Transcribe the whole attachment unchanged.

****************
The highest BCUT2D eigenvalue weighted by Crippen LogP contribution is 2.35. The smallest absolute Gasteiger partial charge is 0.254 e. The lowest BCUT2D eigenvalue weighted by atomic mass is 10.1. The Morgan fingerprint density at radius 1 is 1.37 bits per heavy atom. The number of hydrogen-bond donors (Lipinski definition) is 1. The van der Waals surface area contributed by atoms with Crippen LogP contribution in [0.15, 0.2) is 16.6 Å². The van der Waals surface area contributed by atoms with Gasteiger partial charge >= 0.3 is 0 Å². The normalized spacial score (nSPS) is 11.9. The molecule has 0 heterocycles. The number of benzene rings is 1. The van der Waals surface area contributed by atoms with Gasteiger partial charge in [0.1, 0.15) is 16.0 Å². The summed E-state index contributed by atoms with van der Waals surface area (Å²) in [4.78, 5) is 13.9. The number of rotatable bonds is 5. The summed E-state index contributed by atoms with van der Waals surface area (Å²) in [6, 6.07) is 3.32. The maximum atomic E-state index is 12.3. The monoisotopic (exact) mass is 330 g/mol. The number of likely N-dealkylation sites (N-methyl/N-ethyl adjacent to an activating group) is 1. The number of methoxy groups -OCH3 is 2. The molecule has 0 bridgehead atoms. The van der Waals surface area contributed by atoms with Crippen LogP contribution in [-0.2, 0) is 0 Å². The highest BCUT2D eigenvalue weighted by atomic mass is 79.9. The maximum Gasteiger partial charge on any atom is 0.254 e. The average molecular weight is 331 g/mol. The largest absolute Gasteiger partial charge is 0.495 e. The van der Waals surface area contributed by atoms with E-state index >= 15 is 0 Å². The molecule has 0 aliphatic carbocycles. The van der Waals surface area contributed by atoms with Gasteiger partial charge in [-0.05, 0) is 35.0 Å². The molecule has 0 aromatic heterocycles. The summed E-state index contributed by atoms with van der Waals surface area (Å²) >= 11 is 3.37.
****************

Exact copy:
The highest BCUT2D eigenvalue weighted by Crippen LogP contribution is 2.35. The smallest absolute Gasteiger partial charge is 0.254 e. The lowest BCUT2D eigenvalue weighted by atomic mass is 10.1. The Morgan fingerprint density at radius 1 is 1.37 bits per heavy atom. The number of hydrogen-bond donors (Lipinski definition) is 1. The van der Waals surface area contributed by atoms with Crippen LogP contribution in [0.15, 0.2) is 16.6 Å². The van der Waals surface area contributed by atoms with Gasteiger partial charge >= 0.3 is 0 Å². The normalized spacial score (nSPS) is 11.9. The molecule has 0 heterocycles. The number of benzene rings is 1. The van der Waals surface area contributed by atoms with Gasteiger partial charge in [0.1, 0.15) is 16.0 Å². The summed E-state index contributed by atoms with van der Waals surface area (Å²) in [4.78, 5) is 13.9. The number of rotatable bonds is 5. The summed E-state index contributed by atoms with van der Waals surface area (Å²) in [6, 6.07) is 3.32. The maximum atomic E-state index is 12.3. The monoisotopic (exact) mass is 330 g/mol. The number of likely N-dealkylation sites (N-methyl/N-ethyl adjacent to an activating group) is 1. The number of methoxy groups -OCH3 is 2. The molecule has 0 bridgehead atoms. The van der Waals surface area contributed by atoms with Crippen LogP contribution in [-0.2, 0) is 0 Å². The highest BCUT2D eigenvalue weighted by atomic mass is 79.9. The maximum Gasteiger partial charge on any atom is 0.254 e. The average molecular weight is 331 g/mol. The largest absolute Gasteiger partial charge is 0.495 e. The van der Waals surface area contributed by atoms with E-state index >= 15 is 0 Å². The molecule has 0 aliphatic carbocycles. The van der Waals surface area contributed by atoms with Gasteiger partial charge in [-0.05, 0) is 35.0 Å². The molecule has 0 aromatic heterocycles. The summed E-state index contributed by atoms with van der Waals surface area (Å²) >= 11 is 3.37.